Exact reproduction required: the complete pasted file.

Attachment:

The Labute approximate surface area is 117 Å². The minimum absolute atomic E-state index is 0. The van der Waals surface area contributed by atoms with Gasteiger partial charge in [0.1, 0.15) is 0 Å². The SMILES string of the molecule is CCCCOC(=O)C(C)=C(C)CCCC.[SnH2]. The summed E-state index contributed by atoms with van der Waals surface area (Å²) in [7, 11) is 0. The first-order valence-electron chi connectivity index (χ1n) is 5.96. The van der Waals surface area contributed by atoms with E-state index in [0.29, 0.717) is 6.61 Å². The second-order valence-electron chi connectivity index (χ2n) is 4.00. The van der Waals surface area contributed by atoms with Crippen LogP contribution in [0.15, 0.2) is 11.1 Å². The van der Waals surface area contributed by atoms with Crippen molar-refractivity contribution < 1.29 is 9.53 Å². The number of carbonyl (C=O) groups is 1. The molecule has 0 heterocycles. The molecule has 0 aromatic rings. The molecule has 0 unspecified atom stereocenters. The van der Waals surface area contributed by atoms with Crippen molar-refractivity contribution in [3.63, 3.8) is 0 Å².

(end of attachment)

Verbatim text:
The Labute approximate surface area is 117 Å². The minimum absolute atomic E-state index is 0. The van der Waals surface area contributed by atoms with Gasteiger partial charge in [0.1, 0.15) is 0 Å². The SMILES string of the molecule is CCCCOC(=O)C(C)=C(C)CCCC.[SnH2]. The summed E-state index contributed by atoms with van der Waals surface area (Å²) in [7, 11) is 0. The first-order valence-electron chi connectivity index (χ1n) is 5.96. The van der Waals surface area contributed by atoms with E-state index in [0.29, 0.717) is 6.61 Å². The second-order valence-electron chi connectivity index (χ2n) is 4.00. The van der Waals surface area contributed by atoms with Crippen LogP contribution in [0.15, 0.2) is 11.1 Å². The van der Waals surface area contributed by atoms with Crippen molar-refractivity contribution < 1.29 is 9.53 Å². The number of carbonyl (C=O) groups is 1. The molecule has 0 heterocycles. The molecule has 0 aromatic rings. The molecule has 0 unspecified atom stereocenters. The van der Waals surface area contributed by atoms with Crippen molar-refractivity contribution in [3.63, 3.8) is 0 Å².